A bivariate relationship has been defined by the joint distribution of the two associated variables. If X and Y denote two categorical response variables, X having I levels and Y having J levels then the IJ possible combinations of classification could be displayed in a contingency table, where the cells contains frequency counts of outcomes. Such a contingency table is referred to as an I × J table. In a two-way contingency tables, the null hypothesis of statistical independence has been tested using Pearson chi-square statistic (Agresti 1990)

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Post Component Analysis of Categorical data χ2 =ΣΣ

nij -mij mij

2

where nij and mij are observed and expected frequencies of (i, j) cell ( i=1,2,…,I; j=1,2,..,J).

Interestingly mij used in χ2 depend on row and column marginal totals, but not on the order in which the rows and columns are listed. Chi square does not change under permutations of rows or columns and a treats both classifications as nominal scales. To understand the notion that the components represent certain aspects of the associations, the present attempt has relaxed the assumptions and include all possible a x b sub-tables. (2 ≤ a ≤ I and 2 ≤ b ≤ J). Chi square statistic have been based on this exhaustive and extensive list of sub-tables [(2I – I – 1) (2J – J – 1)-1] to portray the association pattern compared to the original table. In particular interest lies on the I × J tables which have significant over all association. By fixing size of the tables, the cell counts are simulated using resampling technique by considering arbitrary yet meaningful limits for lower and upper limits and suitable probability limits. A long sequence of tables of required size has been generated to study the nature of associations in subtables compared to the original I × J table. Decisions are made based on vote counting procedures; by calculating the proportions of sub-tables exhibiting RAP to the number of possible sub-tables. While in such calculations it has been emphasized for classifying the sub-tables as basic 2 × 2 categories and rest of them as higher order through the original I × J table has not been considered as a sub table ( as opposed to the notion of subsets)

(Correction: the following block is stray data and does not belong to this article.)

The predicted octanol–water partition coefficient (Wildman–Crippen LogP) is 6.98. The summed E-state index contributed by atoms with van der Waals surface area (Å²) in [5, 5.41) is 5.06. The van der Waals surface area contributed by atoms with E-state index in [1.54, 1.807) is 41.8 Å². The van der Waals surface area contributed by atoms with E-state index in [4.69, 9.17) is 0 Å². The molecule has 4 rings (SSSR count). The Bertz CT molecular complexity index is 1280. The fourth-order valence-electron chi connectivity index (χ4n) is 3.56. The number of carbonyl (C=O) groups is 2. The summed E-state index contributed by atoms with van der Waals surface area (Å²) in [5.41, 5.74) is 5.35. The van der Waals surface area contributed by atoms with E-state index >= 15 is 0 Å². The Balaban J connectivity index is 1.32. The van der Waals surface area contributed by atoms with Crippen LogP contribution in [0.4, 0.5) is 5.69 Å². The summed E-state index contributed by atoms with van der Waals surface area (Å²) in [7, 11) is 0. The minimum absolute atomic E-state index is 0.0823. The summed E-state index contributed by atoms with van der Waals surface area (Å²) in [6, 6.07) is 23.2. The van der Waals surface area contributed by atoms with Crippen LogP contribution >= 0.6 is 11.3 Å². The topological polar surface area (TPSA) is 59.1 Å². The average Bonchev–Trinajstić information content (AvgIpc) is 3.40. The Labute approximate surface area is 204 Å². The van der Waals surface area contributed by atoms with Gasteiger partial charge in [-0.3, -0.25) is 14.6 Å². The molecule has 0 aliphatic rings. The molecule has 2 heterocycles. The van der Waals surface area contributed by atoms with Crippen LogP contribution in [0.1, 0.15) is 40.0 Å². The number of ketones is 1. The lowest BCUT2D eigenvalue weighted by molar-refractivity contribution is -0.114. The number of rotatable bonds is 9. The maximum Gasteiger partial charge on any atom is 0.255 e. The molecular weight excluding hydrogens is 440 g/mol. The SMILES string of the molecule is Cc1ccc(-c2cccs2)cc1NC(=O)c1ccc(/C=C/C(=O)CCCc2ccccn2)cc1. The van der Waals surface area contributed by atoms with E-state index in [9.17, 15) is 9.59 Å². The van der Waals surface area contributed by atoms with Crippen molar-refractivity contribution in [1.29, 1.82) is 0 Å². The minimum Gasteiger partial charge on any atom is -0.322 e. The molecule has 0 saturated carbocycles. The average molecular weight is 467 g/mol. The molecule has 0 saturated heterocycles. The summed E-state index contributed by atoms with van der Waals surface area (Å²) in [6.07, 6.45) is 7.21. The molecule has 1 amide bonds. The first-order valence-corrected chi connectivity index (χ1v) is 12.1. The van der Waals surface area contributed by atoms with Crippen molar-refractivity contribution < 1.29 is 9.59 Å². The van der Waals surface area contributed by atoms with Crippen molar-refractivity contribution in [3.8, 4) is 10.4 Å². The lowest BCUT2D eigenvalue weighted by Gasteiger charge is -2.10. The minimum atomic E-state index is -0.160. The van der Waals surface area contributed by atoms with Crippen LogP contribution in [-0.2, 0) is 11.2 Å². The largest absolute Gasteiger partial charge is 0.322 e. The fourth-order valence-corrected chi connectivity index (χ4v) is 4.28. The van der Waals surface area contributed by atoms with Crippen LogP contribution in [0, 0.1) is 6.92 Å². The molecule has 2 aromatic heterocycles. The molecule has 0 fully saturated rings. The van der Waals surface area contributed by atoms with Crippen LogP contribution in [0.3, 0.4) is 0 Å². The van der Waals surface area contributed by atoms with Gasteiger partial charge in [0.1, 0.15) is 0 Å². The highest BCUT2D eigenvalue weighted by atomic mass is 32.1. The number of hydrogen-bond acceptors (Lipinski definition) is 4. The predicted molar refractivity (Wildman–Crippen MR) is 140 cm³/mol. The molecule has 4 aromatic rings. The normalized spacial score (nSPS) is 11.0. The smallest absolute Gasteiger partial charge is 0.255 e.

III.

RESULTS

The RAP routine calculates the necessary values for the post component analysis and outputs a standard table of results. This includes the number of sub-tables with RAP, corresponding row and column number together with the conclusion of chi square test. The required proportions are calculated based on these numbers and conclusions are drawn there in. It further provides the distribution of cell counts in the given I × J table so as to understand the spread of the data that would be helpful in conjugating the new hypothesis pertain to RAP. However, due to paucity of space, this current simulation study has been limited to size 3 ×4 and 4 x 4. Figure 1 provides the box plot for the distribution of proportions of 2 × 2 sub-tables which have shown RAP; it could be observed that the pattern has been consistently high varies over the range of 60 % to 80 % in all the three cases considered and no extreme observation has been recorded. This pattern has a consistent behavior over the designs of the study. .

(a)

.

.

.

.

.

.

. .

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Post Component Analysis of Categorical data (b)

1.0

.9

.8

.7

.6

.5

.4

.3

1.0

(c)

.9

.8

.7

.6

.5

.4

.3

Figure 1: Box plot for the proportions of 2 x 2 tables which have RAP based on the simulation of three types of contingency tables (a) 3 × 4 (1 – 80) (b) 3 × 4 (101 – 160) (c) 4 × 4 (0 – 40) Further, the proportion of sub-tables that exhibit the characteristic of reversal association has been summarized in Table 1. This includes the simulation parameters together with some summary measures to understand the notion of RAP among the three contingency tables considered for the study. Numerical values for the mean as well as minimum and maximum for the proportions pertain to 2 × 2 sub-tables show that the dominance in terms of reversal associations. Also, it could be observed that the mean proportions of other higher order sub–tables that have RAP, have been systematically less than that of corresponding 2 × 2 sub-tables. However, maximum proportion does not differ as much as minimum proportions do as small as 0%, which indicates that in some cases could have higher order sub-tables without RAP though there could be no sign of such pattern observed in 2 × 2 sub-tables Table 1: Summary measures for the proportions of sub-tables which exhibit the Reversal Association Pattern (RAP) based on the simulation study Resample Size of sub-tables with RAP Table Summary Proportion of subLimits Size Measure tables with RAP Lower Upper 2x2 Other 3x4 101 160 Mean 0.7222 0.5091 0.5983 SE 0.0095 0.0142 0.0118 Minimum 0.3889 0.1200 0.2558 Maximum 0.8889 0.8800 0.8372 3x4 1 80 Mean 0.4592 0.1894 0.3023 SE 0.0095 0.0097 0.0094 www.iosrjournals.org